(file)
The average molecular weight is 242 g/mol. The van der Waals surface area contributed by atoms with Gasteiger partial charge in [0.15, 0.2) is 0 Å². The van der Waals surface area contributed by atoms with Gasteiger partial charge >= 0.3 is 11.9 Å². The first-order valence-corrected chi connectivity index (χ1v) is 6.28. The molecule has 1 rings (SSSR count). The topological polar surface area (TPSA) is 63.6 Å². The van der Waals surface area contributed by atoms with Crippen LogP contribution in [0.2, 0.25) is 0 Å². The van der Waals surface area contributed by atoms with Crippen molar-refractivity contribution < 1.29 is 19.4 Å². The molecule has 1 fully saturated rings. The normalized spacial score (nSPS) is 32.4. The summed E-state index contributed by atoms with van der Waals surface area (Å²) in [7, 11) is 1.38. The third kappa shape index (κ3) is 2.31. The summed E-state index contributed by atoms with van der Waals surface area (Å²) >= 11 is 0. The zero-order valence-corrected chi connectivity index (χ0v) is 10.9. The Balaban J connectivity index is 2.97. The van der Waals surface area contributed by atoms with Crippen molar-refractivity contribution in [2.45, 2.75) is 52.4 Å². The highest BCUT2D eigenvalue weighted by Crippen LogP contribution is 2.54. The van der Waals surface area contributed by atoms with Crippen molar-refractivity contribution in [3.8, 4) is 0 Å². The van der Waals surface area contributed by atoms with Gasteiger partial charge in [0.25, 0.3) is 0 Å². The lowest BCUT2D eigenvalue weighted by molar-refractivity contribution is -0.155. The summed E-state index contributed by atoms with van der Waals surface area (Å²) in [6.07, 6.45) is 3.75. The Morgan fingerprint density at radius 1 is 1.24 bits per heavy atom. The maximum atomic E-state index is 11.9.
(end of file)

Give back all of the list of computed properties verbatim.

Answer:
The average molecular weight is 242 g/mol. The van der Waals surface area contributed by atoms with Gasteiger partial charge in [0.15, 0.2) is 0 Å². The van der Waals surface area contributed by atoms with Gasteiger partial charge >= 0.3 is 11.9 Å². The first-order valence-corrected chi connectivity index (χ1v) is 6.28. The molecule has 1 rings (SSSR count). The topological polar surface area (TPSA) is 63.6 Å². The van der Waals surface area contributed by atoms with Crippen LogP contribution in [0.2, 0.25) is 0 Å². The van der Waals surface area contributed by atoms with Crippen molar-refractivity contribution < 1.29 is 19.4 Å². The molecule has 1 fully saturated rings. The normalized spacial score (nSPS) is 32.4. The summed E-state index contributed by atoms with van der Waals surface area (Å²) in [7, 11) is 1.38. The third kappa shape index (κ3) is 2.31. The summed E-state index contributed by atoms with van der Waals surface area (Å²) >= 11 is 0. The zero-order valence-corrected chi connectivity index (χ0v) is 10.9. The Balaban J connectivity index is 2.97. The van der Waals surface area contributed by atoms with Crippen molar-refractivity contribution in [2.45, 2.75) is 52.4 Å². The highest BCUT2D eigenvalue weighted by Crippen LogP contribution is 2.54. The van der Waals surface area contributed by atoms with Crippen molar-refractivity contribution in [3.8, 4) is 0 Å². The van der Waals surface area contributed by atoms with Gasteiger partial charge in [0.25, 0.3) is 0 Å². The lowest BCUT2D eigenvalue weighted by molar-refractivity contribution is -0.155. The summed E-state index contributed by atoms with van der Waals surface area (Å²) in [6.07, 6.45) is 3.75. The Morgan fingerprint density at radius 1 is 1.24 bits per heavy atom. The maximum atomic E-state index is 11.9.